We didn’t have a meeting on March 4th due to a snow storm in the area. We had a nice crowd for the March 19th meeting. Katherine Filer, Bill Parry and the rest of the cast for the play were there. Also Todd Cardin, our playwright, and his wife Emily attended.
We started the meeting with the Welcome Words and a brief check-in from everyone. Katherine updated us on the renovations on her house. Bill Colins told us about his move to a new apartment as well as recent promotion at work. Congratulations Bill! We talked about our recent participation in the Panel for People who Stutter at La Salle University. We all enjoyed it very much, especially the new format with small groups that made it more interactive.
Bill Parry talked about his therapy sessions via Skype and how that has enabled him to interact and treat more people all over the world. He thinks that is easier for the patient to have sessions via Skype than in person because there is no hassle with transportation and the person is in his/her own personal environment and feels more comfortable.
Mitch brought up an interesting topic regarding stuttering and the need for perfection. There are many studies regarding this topic and he feels that sometimes he doesn’t get anything done trying to get it perfect. He decided to just act on things even if they are not perfect and has found that he has been a lot more productive in the last few weeks. I confess that I am the same way and I think I need to start doing the same. My “to do” list is endless, I start projects very easily but I have difficulty finishing anything completely.
Todd presented us with the script to the play and we had our first reading. The play is wonderful! It is funny, emotional and has a very good message. Everyone has a chance to a short monologue and we all sing individually and as a group. The play is not about stuttering but it is mentioned briefly in a very nice way. We are planning our rehearsal schedule and we will secure a venue for the Fringe Festival very soon. Stay tuned for more news about this.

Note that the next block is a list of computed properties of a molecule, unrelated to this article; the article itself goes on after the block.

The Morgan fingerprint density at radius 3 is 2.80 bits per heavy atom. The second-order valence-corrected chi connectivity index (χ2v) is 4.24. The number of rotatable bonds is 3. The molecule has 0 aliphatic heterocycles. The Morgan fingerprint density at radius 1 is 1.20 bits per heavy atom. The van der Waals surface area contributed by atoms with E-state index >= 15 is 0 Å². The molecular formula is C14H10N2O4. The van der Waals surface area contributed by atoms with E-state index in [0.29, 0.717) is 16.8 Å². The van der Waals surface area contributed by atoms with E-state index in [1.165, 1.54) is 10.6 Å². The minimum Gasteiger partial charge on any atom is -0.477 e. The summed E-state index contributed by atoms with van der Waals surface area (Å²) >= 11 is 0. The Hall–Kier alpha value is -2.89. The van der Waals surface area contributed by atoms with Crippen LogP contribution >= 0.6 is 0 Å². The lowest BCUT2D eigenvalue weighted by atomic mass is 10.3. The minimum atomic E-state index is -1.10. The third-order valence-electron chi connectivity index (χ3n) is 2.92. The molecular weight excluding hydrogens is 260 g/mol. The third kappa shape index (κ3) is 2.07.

This was a lot of fun! We were invited to come to talk to students of the Stuttering and Fluency Graduate Course at La Salle University on Tuesday, March 17. This is a regular event that Dr Barbara Amster has been hosting for her class for many years and this year she is joined by Dr Mitchel Trichon, a new teacher at La Salle who also happens to be a member of our chapter.
I have participated in the panel for the last five years and I’ve always enjoyed talking to the students and catch up with some of the other panel members that have become regulars (Shaun, we missed you today!). Usually we sit in front of the class and answer the students’ questions, offering different perspectives on a topic or talking about our experiences.
This year we started introducing ourselves and talking about our experience with therapy and how we’ve handled our stuttering. Afterwards, the students broke up into seven groups and each of the panel members talked to one group at a time, rotating every ten minutes. As a person who stutters, I felt more comfortable in the new format because I was talking to 5 or 6 persons that were very close to me at eye level, rather than being at the bottom of the classroom facing up to 35-40 people that had their eyes focused on me. So, just to start, it was a lot easier and less threatening to talk to the students that way. We were just having a casual conversation and I was more relaxed.
I was asked often about stuttering in different languages and the difference between therapy methods in Spain vs the US. They also asked about my childhood experiences, my involvement with the NSA, difficult situations, what I found helpful about therapy (or not), and many other topics. I also asked them about their classroom exercise to go out and pretend that they stuttered.
By the end of the two hours I had been talking non-stop and I was very tired and at the same time very happy to have been able to share so much with the students. It was very exhilarating and a lot of fun. I was disappointed that there wasn’t more time, I felt that I had a lot more to say and wanted to continue to talk longer. There is always next year.